The two officers are painted in the centre. For Frans Banning Cocq, being a captain of the civil guards meant a step forward in his political career. He would become the burgomaster of the city of Amsterdam for the first time in 1650. He is clothed in black, the dress code of the ruling classes of the city. He was the only son of the pharmacist Cocq who had married a girl of the rich Banning family. Frans Banning Cocq studied law in France and married Maria Overlander. She was the only surviving child of Volckert Overlander - merchant, ship owner, knight, one of the founders of the Dutch East Trading Company and a few times burgomaster of Amsterdam. After his father-in-law's death, Banning Cocq inherited his properties north of Amsterdam, with the title of Lord of Purmerend and Ilpendam.
Next to Frans Banning Cocq stands Lieutenant Willem van Ruijtenburch van Vlaerding. He is painted in profile and much smaller than the captain. Lesser in rank, his wealth is stressed by the richness of the yellow colour of his clothes. The rim of his jacket bears the arms of the city. Willem van Ruijtenburch came from a family of storekeepers. In 1642, he became a schepen - a councillor. He owned a palace on Herengracht in Amsterdam and his family bought an estate near the city of Vlaardingen together with a title from the aristocratic family Ligne-Arenberg.
At the back of the painting stands the flag-bearer. It was important that he would cut a fine figure during official ceremonies and parades. Therefore the man had to be young, strong and handsome. Because of the vulnerable position of flag-bearer in times of war he was also requested to remain a bachelor. Jan Cornelisz Visscher never married. He came from a rich merchant family. He lived together with his mother and grandmother at the Nieuwezijds Achterburgwal spending his family's fortune on books and art. He died in 1650 at the age of forty, without ever having been near a battlefield and having lived a life of leisure.
The two sergeants of the company are painted on the left and right sides of the painting and can be recognised by their weapons. They both carry a hellebaard, an axe on a long pole. On the right, next to the drummer, Jacob Jorisz, stands Sergeant Rombout Kemp in front of a row of pikes. He was a merchant in linen, the dean of the Dutch Reformed Church and regent of the poorhouses of Amsterdam. As befitted his social position in society, he's also dressed in black with a white collar. On the left of the painting, sitting on a low wall, is the other sergeant, Rijer Engelen, another merchant in linen. In front of him stands Herman Wormskerck. He's wearing a hat and is also a merchant in linen. He is holding up a backsword.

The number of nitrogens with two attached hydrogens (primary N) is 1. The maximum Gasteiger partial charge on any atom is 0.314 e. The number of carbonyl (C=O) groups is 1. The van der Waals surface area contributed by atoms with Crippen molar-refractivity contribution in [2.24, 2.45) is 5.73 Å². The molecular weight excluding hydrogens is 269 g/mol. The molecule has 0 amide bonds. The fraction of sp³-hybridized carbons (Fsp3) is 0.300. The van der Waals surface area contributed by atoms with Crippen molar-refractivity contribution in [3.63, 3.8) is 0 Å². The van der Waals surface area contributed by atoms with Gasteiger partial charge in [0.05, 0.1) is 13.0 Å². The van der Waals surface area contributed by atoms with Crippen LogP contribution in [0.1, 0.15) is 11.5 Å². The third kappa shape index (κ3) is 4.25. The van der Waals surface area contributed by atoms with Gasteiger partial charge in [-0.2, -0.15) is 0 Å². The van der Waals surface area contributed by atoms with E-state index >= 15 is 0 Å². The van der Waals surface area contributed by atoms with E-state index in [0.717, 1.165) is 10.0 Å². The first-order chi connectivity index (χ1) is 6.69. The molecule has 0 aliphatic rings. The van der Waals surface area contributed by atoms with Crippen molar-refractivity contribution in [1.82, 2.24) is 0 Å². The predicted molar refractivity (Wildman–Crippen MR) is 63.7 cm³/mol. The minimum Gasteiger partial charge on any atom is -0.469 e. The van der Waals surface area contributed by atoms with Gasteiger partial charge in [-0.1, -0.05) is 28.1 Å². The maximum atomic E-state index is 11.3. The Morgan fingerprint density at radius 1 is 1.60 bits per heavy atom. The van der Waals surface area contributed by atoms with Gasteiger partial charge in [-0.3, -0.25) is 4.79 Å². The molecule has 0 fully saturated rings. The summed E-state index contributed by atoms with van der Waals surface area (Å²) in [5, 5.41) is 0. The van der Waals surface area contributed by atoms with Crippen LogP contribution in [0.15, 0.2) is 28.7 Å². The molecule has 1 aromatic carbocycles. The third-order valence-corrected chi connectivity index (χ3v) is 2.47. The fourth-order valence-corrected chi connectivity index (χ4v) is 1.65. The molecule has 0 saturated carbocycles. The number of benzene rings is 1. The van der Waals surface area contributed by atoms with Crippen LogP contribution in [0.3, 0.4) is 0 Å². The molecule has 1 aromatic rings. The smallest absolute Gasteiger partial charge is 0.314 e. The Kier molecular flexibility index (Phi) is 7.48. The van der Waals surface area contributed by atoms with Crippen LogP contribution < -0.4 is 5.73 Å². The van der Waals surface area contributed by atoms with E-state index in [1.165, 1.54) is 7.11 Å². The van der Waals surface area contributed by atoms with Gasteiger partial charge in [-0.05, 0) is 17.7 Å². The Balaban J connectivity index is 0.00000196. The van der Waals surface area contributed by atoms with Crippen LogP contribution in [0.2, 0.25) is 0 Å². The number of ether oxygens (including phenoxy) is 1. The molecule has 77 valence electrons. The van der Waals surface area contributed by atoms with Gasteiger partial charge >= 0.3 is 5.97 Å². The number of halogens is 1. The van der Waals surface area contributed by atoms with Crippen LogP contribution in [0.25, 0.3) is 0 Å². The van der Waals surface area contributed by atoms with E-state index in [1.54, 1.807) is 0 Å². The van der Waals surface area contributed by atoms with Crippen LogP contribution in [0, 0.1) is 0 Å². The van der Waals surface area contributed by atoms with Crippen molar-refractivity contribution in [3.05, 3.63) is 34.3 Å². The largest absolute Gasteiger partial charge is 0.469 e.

With the money Rembrandt received from the civil guards for painting 'The Night Watch', he and his wife, Saskia van Uylenburgh, bought a house in a newly built district in Amsterdam, on the Jodenbreestraat. He painted 'The Night Watch' on a scaffold in the back yard of their new home because it was too big to lean against a wall of one of the rooms in the house. According to the Rembrandt Research Project (which started in 1968 and was concluded in the 1990s) 'The Night Watch' is painted solely by the master himself without the help of one of his many pupils.
In the year 1642, the year Rembrandt finished the painting, his wife died. Behind the musketeer on the left who is loading his weapon with gunpowder, a little girl emerges clad in white with a chicken dangling from her belt. She's talking to the boy who fires a musket just behind the ear of Lieutenant Willem van Ruytenburch. Rembrandt painted his wife's features on the girl's face.
Rembrandt painted himself as well. A part of his face emerges behind the shoulder of the pikesman on the back of the painting who holds up his pike, pointing towards Sergeant Rombout Kemp. Rembrandt seems to be standing under the archway on his toes, trying to have a better look at his own painting.